SiteLock Claimed Website Had Critical Severity Malware Due to Link to Unregistered Domain Name in Comment

On most days we now have multiple people contacting us in regards to claims made by SiteLock and their web hosting partners about the security of their websites. Those contacts broadly fall into to two categories these days.

The first involves websites that SiteLock and their hosting partners are claiming are hacked, which are in fact hacked, but seemingly due to their reputation and shady sales tactics, the websites’ owners believes that the websites are not hacked. In some cases we even are contacted by people claiming that SiteLock or their web host has hacked their website, though those claims have appeared to be completely baseless (we have seen zero evidence ever that SiteLock has hacked any websites).

The second category largely involves SiteLock and their web hosting partners making seemingly baseless claims that websites contain some vulnerability, are at high likelihood of being hacked, or have some other security issue. A recent source of many of those claims has been something referred to as the SiteLock Risk Assessment, which is supposed to provide a score of how likely a website is to be hacked based on “predictive model that analyses over 500 variables “, but the scores appear to be unconnected to reality.

The combination of those situations is not just bad for the people having to deal with the claims made by SiteLock and or their web host, but also for the general public since websites that are really hacked are not being seen as having the serious issue they have, due in part to the false claims also being made.

A recent example of the latter category stood out to us as a good example of the type of activity that has caused SiteLock to earn a reputation as scammers.

We were recently contacted by someone that had multiple calls and emails from SiteLock claiming their website contained malware. Below is one of the emails that was sent by SiteLock about this supposed issue:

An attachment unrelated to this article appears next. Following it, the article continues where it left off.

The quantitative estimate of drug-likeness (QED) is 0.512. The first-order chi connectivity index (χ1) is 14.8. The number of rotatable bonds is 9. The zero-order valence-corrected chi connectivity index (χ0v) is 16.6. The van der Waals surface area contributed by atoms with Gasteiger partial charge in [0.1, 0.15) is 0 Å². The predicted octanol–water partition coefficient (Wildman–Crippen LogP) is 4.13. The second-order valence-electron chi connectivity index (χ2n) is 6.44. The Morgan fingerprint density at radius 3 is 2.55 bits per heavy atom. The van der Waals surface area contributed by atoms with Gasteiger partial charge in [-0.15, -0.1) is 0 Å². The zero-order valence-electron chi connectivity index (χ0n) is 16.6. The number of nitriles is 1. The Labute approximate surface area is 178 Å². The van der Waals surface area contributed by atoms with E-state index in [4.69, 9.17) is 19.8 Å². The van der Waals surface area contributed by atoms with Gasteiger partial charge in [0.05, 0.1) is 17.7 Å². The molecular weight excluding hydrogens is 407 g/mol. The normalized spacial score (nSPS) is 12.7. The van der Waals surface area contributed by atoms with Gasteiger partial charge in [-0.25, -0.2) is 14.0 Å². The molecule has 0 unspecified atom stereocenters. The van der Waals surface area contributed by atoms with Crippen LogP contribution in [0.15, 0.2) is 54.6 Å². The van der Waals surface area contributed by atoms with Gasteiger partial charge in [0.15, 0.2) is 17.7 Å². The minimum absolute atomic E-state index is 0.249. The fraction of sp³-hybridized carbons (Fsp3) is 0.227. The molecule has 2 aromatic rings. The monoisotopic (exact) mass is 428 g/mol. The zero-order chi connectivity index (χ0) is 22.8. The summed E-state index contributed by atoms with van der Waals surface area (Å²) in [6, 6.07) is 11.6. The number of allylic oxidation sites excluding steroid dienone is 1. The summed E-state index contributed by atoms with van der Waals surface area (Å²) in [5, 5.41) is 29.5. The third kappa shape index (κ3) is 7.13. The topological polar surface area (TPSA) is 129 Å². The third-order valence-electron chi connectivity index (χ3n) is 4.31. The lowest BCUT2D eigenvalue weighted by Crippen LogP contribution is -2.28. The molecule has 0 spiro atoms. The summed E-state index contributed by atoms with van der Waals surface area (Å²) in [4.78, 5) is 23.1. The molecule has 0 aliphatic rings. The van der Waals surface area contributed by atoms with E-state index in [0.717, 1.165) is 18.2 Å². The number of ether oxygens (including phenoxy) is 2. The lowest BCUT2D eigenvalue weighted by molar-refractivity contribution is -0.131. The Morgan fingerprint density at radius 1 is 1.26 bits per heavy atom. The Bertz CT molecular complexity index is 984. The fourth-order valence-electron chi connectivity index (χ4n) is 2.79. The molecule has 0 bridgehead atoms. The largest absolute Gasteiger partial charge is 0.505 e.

Dear SiteLock Customer,

   My name is [redacted] and I’m a Security Consultant here at SiteLock Website Security.We are reaching out to you because one or more of the domains you own has malware on it and this issue needs to be resolved. As your website security provider you Do Not have the appropriate level of security to remedy/ remove and prevent these issues.

I’ve attempted to leave a message or left a message on the number in our records as well.

Contact me immediately and directly. We are able to assist you. [redacted] // [redacted]
Cheers,

Worth noting here is that SiteLock’s usage of “Security Consultant” is in fact a euphemism for a commissioned sales person, who likely doesn’t have any background in security.

When we were contacted about this, we asked if there had been any evidence provided to back up the claim that the website contained malware. One reason for doing that is that SiteLock labels all sorts of things that are not malware as being malware, so that makes providing a second opinion in many instances very difficult because the claimed issue could be one of many things.

The website’s owner had not been provided any yet and after SiteLock was asked for evidence, a couple of screenshots were provided. The first showed the following alert box:

What the “critical security issues” is supposed to be is shown in the second screenshot:

The most relevant portion is shown here:

So by malware on the website and “critical security issue” they really meant there was a link to another website. The link in question wasn’t something that was placed on the website as part of a hack of the website, instead the URL was the website provided with a comment on a post from 7 years before. So the claim didn’t seem at all accurate and the repeated contact by SiteLock seemed unreasonable, but it gets worse. We expected that at least the linked to domain, aspergerssyndromsymptomsblog, would contain something malicious, why else would they be claiming it was malware? But instead we found that the domain name isn’t even registered anymore. So a link from a comment to an unregistered domain caused SiteLock to claim a website contained malware.

The SiteLock employee that sent the email mentioned earlier was recently quoted in a SiteLock post saying the following:

The positivity and high energy makes me want come to work each day. We provide valuable products that help business owners succeed, without them having to worry about security issues. We also have great perks here, including free breakfast on Mondays and lunch on Fridays, an on-site gym and cafe, and an employee game room. I feel right at home!

In reality it appears that SiteLock is actually causing people to worry about security issues that don’t even exist and then trying to sell them solutions to protect them from non-existent issues.

A Better Alternative to SiteLock For Cleaning Up a Hacked Website
If your web host is pushing you to hire SiteLock to clean up a hacked website, we provide a better alternative, where we actually properly clean up the website if it is truly hacked or if isn't we will help you to get the issue resolved for free.

Before you do anything else though, you should check out our post on what you should know when you get contacted by or about SiteLock.

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